The AAA’s Center for Driving Safety & Technology has concluded that dashboard “infotainment” centers are a serious cause of alarm for road safety. Working with researchers at the University of Utah to study the interactive dashboard components of more than two dozen recent vehicle models, the AAA issued ratings ranging from “Very High Demand” to “Moderate Demand,” depending primarily upon the average length of time users’ eyes were diverted from the road. Two-thirds of the thirty models of vehicles tested were rated as highly distracting. This does not bode well for both drivers and pedestrians when it comes to traffic safety.


Infotainment dashboards go beyond adjusting the radio.


When radios were first installed in cars, opponents claimed the distractions of music would cause a heavy increase in traffic fatalities. While drivers seemed to adapt relatively fine to music, it is true that today’s vehicles and the distractions available from the dashboard go far beyond mere radio stations. Today’s dash also offers voice commands, touch screen navigation, text message capabilities, and much more. The interactive components are increasingly diverting drivers’ attention from the outside of the car – where the driver must watch out for pedestrians, other drivers, and road hazards – to the inside of the car. The Southern California personal injury lawyers at Steinberg Injury Lawyers are often witnesses to the severe vehicle accidents that result from this type of distracted driving.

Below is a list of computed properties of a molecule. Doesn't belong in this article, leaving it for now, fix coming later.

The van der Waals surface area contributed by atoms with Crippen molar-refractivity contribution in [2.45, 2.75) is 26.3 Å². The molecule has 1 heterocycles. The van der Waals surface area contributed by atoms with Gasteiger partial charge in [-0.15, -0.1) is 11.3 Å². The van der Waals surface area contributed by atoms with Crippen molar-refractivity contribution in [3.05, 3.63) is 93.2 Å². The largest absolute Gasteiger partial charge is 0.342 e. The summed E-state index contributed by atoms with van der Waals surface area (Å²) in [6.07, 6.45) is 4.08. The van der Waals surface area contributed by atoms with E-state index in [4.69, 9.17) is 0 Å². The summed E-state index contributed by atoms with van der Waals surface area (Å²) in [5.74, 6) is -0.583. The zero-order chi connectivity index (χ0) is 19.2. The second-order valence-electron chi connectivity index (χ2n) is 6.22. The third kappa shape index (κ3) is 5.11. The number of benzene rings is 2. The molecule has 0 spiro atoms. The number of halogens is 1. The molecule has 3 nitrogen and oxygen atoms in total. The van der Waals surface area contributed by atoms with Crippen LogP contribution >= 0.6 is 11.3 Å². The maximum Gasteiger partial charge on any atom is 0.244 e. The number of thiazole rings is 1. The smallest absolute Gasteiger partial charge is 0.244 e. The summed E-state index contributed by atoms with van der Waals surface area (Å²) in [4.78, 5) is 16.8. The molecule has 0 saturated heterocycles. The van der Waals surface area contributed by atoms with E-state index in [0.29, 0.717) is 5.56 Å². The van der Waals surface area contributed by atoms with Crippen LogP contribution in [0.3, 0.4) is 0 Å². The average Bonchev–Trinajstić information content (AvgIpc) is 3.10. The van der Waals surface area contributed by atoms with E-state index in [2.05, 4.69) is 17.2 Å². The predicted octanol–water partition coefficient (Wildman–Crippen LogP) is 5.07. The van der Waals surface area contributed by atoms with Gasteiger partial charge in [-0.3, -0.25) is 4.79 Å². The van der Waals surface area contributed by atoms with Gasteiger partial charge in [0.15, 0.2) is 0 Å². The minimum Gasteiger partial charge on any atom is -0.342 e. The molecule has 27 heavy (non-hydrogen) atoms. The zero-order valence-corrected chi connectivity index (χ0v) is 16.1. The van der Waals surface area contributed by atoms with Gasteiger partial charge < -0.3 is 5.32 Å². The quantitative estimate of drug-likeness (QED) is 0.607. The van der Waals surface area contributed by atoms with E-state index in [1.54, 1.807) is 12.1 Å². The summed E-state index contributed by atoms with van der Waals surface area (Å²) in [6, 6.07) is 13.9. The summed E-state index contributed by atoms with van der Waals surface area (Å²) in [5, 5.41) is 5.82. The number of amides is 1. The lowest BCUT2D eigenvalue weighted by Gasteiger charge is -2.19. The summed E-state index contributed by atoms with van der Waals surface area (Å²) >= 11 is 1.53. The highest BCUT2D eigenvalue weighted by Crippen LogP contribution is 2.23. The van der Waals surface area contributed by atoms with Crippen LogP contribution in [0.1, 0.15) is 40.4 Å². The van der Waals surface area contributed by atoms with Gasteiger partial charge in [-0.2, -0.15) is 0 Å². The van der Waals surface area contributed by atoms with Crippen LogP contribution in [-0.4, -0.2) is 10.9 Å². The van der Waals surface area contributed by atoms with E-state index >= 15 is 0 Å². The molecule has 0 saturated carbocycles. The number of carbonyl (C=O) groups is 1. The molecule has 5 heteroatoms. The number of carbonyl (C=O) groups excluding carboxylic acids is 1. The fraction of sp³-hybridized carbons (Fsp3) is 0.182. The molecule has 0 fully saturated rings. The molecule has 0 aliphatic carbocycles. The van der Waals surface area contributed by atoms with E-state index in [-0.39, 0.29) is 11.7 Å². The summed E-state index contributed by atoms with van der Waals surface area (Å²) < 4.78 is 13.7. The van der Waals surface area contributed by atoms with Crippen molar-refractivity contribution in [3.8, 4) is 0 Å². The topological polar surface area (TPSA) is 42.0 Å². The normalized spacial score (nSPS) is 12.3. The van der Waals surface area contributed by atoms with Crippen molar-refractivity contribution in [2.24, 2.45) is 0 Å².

Battling the urge to tinker on the road.


These results beg the question of what drivers can do to resist the urge to tinker with their dashboard components while driving. While the AAA’s results can help consumers learn more about the systems in their own car, and perhaps make future purchases in part upon distractibility ratings, the truth is that staying focused on the road really boils down to self-discipline. Infotainment centers within our dashboards aren’t going to stop being an inviting source of distraction anytime soon. Drivers must train themselves to take a few minutes before the trip to do things like input GPS destinations and find their favorite music stations, rather than fiddling with these things after getting on the road. The distractions they represent are simply too likely to lead to serious vehicle collisions.


If you or a loved one have been injured in a car accident in Southern California, contact Steinberg Injury Lawyers today at 1-800-350-8888 for your free case evaluation. 

Peter Steinberg
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Los Angeles Personal Injury Attorney Since 1982
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